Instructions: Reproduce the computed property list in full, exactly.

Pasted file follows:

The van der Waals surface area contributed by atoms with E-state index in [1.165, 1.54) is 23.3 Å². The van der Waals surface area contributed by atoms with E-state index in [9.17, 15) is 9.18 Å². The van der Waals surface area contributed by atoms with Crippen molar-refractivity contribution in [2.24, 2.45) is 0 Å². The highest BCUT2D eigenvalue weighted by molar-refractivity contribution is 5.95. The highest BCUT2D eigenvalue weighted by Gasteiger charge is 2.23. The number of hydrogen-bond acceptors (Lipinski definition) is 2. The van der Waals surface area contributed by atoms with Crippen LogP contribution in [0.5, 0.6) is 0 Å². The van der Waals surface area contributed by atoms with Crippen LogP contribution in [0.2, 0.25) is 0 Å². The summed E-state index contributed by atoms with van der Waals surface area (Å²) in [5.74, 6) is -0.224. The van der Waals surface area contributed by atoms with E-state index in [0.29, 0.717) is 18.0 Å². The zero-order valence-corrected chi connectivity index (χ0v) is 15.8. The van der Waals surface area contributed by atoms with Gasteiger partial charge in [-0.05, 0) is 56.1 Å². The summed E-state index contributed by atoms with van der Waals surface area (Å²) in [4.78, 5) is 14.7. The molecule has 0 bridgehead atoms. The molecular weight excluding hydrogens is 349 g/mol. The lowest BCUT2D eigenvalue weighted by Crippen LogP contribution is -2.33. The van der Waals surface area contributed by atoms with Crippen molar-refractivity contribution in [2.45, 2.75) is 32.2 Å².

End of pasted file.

The van der Waals surface area contributed by atoms with E-state index in [1.165, 1.54) is 23.3 Å². The van der Waals surface area contributed by atoms with E-state index in [9.17, 15) is 9.18 Å². The van der Waals surface area contributed by atoms with Crippen molar-refractivity contribution in [2.24, 2.45) is 0 Å². The highest BCUT2D eigenvalue weighted by molar-refractivity contribution is 5.95. The highest BCUT2D eigenvalue weighted by Gasteiger charge is 2.23. The number of hydrogen-bond acceptors (Lipinski definition) is 2. The van der Waals surface area contributed by atoms with Crippen LogP contribution in [0.5, 0.6) is 0 Å². The van der Waals surface area contributed by atoms with Crippen LogP contribution in [0.2, 0.25) is 0 Å². The summed E-state index contributed by atoms with van der Waals surface area (Å²) in [5.74, 6) is -0.224. The van der Waals surface area contributed by atoms with E-state index in [0.29, 0.717) is 18.0 Å². The zero-order valence-corrected chi connectivity index (χ0v) is 15.8. The van der Waals surface area contributed by atoms with Gasteiger partial charge in [-0.05, 0) is 56.1 Å². The summed E-state index contributed by atoms with van der Waals surface area (Å²) in [4.78, 5) is 14.7. The molecule has 0 bridgehead atoms. The molecular weight excluding hydrogens is 349 g/mol. The lowest BCUT2D eigenvalue weighted by Crippen LogP contribution is -2.33. The van der Waals surface area contributed by atoms with Crippen molar-refractivity contribution in [2.45, 2.75) is 32.2 Å².